2) Discuss Limitations and How They Were Addressed:

Clearly articulate the limitations encountered during the research process and detail the steps taken to mitigate them. For instance, if testing a new software's performance on different devices, discuss the challenge of obtaining a diverse set of devices for testing and how it was addressed, such as through simulated environments or collaboration with beta testers.

3) Focus on Actionable Insights Despite These Limitations:

Despite inherent limitations, emphasize the practical and actionable insights gained from the study. For instance, if studying user engagement with a new productivity app faced limitations due to time constraints, highlight key takeaways like the most preferred features or common pain points. This approach ensures that despite constraints, valuable insights are communicated to guide product improvements.


In summary, identifying and managing extraneous variables is pivotal for product owners and UX researchers. These variables, whether lurking in the background or subtly influencing outcomes, can jeopardize the reliability of research findings. Vigilant awareness of potential confounding factors is crucial, as they can distort the true impact of interventions or design changes. Employing robust controls, such as randomization and counterbalancing, enhances the validity of studies by minimizing the interference of extraneous variables. Upholding a meticulous approach to research design ensures that conclusions drawn are grounded in the genuine effects of interventions, enabling informed decision-making for product development and user experience enhancements.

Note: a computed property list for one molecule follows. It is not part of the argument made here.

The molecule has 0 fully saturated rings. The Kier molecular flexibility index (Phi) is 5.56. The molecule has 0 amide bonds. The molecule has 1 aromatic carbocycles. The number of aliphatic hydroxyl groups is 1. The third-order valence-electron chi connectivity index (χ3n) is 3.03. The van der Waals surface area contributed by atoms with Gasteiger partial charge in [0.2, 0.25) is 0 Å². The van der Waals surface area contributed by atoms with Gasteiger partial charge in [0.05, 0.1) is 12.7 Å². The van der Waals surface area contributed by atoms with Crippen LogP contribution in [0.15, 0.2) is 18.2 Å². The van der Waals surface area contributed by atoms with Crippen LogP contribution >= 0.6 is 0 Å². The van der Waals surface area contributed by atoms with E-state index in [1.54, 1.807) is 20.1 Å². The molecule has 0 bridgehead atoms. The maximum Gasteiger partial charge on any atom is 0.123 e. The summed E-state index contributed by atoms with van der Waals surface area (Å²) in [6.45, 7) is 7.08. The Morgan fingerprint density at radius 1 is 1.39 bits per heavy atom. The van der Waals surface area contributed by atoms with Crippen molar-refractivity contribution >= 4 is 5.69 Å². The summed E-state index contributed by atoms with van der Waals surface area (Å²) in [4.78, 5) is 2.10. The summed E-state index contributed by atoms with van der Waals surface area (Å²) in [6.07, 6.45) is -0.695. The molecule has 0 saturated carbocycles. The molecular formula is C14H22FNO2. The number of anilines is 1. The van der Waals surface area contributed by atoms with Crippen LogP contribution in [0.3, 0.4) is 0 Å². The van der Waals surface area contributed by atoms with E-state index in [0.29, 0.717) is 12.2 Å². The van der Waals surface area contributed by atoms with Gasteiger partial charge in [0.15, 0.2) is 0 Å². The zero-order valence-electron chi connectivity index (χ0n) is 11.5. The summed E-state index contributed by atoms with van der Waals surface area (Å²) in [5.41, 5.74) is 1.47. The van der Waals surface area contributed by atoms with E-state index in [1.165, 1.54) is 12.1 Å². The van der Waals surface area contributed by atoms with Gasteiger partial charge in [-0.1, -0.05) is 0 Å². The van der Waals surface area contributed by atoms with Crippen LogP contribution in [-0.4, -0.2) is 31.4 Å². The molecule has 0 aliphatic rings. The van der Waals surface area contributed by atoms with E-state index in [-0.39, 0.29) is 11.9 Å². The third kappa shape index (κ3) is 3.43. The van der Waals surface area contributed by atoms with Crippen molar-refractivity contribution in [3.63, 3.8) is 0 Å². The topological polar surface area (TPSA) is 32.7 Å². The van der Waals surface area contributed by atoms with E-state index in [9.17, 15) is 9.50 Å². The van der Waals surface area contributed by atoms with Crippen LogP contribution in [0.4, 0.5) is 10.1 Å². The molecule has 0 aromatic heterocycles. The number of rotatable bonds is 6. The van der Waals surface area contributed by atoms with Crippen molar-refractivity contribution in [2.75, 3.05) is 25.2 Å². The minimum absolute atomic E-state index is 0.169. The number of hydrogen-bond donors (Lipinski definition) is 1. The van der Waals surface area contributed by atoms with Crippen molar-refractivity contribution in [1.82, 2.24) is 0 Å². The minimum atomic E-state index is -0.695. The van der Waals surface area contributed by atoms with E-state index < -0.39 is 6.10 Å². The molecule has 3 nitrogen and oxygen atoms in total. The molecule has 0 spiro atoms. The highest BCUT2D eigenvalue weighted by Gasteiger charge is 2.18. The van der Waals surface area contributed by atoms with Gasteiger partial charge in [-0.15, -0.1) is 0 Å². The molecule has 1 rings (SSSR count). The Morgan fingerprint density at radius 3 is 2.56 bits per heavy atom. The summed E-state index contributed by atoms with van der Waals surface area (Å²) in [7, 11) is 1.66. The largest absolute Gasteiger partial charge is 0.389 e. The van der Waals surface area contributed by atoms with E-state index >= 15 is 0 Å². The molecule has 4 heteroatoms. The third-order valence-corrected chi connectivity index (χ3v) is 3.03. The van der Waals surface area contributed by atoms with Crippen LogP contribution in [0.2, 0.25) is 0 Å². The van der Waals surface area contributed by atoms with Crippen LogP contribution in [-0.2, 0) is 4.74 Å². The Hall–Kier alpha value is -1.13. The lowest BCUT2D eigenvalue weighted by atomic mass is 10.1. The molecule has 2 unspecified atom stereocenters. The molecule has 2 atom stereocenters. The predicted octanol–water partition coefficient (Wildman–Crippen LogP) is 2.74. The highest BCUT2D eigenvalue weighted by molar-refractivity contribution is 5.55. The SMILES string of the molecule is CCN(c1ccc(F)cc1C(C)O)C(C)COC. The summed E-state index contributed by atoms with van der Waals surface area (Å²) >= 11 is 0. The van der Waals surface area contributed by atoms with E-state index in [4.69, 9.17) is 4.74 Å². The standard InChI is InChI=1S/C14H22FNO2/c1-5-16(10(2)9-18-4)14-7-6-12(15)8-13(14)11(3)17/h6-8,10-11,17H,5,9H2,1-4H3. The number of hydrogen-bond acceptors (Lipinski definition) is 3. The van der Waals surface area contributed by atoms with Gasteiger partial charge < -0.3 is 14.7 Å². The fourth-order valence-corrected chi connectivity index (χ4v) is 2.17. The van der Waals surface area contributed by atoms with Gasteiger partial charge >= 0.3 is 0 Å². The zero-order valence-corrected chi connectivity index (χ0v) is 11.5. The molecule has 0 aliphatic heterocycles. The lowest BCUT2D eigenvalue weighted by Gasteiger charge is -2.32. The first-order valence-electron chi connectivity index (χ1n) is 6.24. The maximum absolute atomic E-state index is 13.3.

What are extraneous variables: Examples, types and controls (2024) (2024)


What are extraneous variables: Examples, types and controls (2024)? ›